Like most of you I feel the need to make money to support the people who to one degree or another depend on me to do that. Of course, over the years, a lot of my energy was expended to meet my own personal needs. However, looking at a “current events” phenomenon that has recently come to my attention I’ve had to ask myself: Would I be willing to earn big money if it involved “throwing other people under the bus” so to speak?
I’m sure that Siddhartha Gautama (Buddha) was talking about that when he spoke of “right livelihood.” I am never going to achieve peace of mind if earning money involves harming other people. This is clearly not a problem for some large corporations in America today, especially Big Pharma. Like Big Tobacco in years past they have products that they would like us to try that must be perfectly safe or they wouldn’t be selling them. Right? Doctors and psychiatrists are “peddling” these chemicals in alarming quantities. What are they and why are millions of Americans consuming them by the handfuls?
Let’s begin at the beginning. Our species, Homo sapiens lives on a planet with ample resources to provide all the members of our Global village enough “money” for all to have food, clothing and shelter. And yet, instead of coming together as one human family (which we are), we often mistakenly “see” our neighbors as the threatening other due to differences in religion, skin color, sexual preferences, ethnicity and other differences that are not fundamental distinctions. In truth, we are all fundamentally exactly alike. As Shylock said in Shakespeare’s Merchant of Venice referring to being a Jew experiencing anti-Semitism, in effect remarked: “If we are wounded, do we not bleed?” Who among us is less than human?
Indeed, who among us when wounded fails to bleed? But what if we wound ourselves at a deep psychological level and do so unconsciously? What if we have chosen a worldview composed of beliefs, attitudes and values that are self-destructive? What if our human community were to experience the destruction of our planet on which we all depend for sustenance? What if we were to experience continuous warfare due to competing nations and sectarian religious rivalry? What if we were facing nuclear holocaust, ethnic cleansing? What if women were often facing domestic and workplace violence and assault? What if we were aware that pandemics were a constant threat? OK! That’s probably enough to set the stage for the problem we want to address next.
That problem is substance addiction and the relationship between Big Pharma and the medical profession. Once a drug is approved in the U.S. doctors have a lot of freedom to prescribe it often before the long term implications are known. Dr. Allen Frances, a professor emeritus of psychiatry at Duke University reveals the consequences: “Most people are put on these drugs in primary care, after a very brief visit and without clear symptoms of clinical depression. Usually there’s improvement, and often it’s based on the passage of time or placebo effect.”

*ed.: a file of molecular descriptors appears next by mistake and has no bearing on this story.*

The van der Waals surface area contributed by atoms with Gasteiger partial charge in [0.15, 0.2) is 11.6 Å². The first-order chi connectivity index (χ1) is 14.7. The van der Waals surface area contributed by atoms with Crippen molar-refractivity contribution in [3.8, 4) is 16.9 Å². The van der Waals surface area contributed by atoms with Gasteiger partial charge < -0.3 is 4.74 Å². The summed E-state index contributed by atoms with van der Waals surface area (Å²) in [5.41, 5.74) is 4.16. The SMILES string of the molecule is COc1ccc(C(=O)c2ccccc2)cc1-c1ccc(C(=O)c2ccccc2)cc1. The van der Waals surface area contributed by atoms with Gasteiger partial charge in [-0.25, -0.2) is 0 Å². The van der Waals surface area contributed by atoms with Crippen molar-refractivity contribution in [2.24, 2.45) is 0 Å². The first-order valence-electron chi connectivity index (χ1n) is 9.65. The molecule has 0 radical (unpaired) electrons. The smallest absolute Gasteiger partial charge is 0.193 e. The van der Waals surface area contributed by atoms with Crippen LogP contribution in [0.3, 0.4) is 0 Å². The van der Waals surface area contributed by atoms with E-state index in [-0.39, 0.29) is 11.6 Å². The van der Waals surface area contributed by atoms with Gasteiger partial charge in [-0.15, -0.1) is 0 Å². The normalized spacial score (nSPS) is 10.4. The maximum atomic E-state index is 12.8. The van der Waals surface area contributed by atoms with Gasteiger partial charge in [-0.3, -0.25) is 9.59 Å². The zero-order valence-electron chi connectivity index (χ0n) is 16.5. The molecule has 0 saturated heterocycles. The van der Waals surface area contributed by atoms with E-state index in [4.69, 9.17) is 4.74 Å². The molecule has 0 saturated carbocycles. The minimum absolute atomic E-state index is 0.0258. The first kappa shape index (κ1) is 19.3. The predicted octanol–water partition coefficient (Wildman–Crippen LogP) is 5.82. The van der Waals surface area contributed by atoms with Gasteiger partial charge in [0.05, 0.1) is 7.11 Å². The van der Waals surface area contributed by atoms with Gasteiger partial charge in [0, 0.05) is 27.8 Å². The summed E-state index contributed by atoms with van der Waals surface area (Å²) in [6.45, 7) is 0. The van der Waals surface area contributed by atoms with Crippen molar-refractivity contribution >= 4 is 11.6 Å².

Often both the patient and the doctor are giving the antidepressant credit that it doesn’t deserve. “Both are reluctant to stop what appears to be a winner, and the useless prescription may be continued for years—or a lifetime.”
Historian of psychiatry at the University of Toronto, Edward Shorter, helps define the magnitude of our growing addiction to drugs. “We’ve come to a place, at least in the West, where it seems every other person is depressed and on medication. You do have to wonder what that says about our culture.” Attempts at addressing the widespread addiction has led to an alarming realization called discontinuation syndrome.
Many patients who try to stop taking their drugs say they cannot quit. “In a recent survey of 250 long-term users of psychiatric drugs—most commonly antidepressants—about half who wound down their prescriptions rated the withdrawal as severe. Nearly half who tried to quit could not do so because of these symptoms.” Development of this so-called discontinuation syndrome varied by individuals, the treatment and dosage prescribed.
The question we are not yet asking because we may not want to know the answer is why are such a large percentage of people in the West experiencing pain, suffering and depression? And has our existential anxiety and eagerness to address this alarming reality caused us to desperately grasp at illusory pseudo solutions and unwittingly “throw people under the bus” so the rest of us can feel that something is being done to solve the problem. Could it be that all of us are in the path of that bus?
Insight # 31: An addiction keeps us unaware of what is going on inside us.
- See Addiction in The ABC’s of Simple Reality, in print and also found on this blog, by Roy Charles Henry, 2018.
- Carey, Benedict and Robert Gebeloff. “The Murky Perils of Quitting Antidepressants After Years of Use.” The New York Times. April 8, 2018, page 17.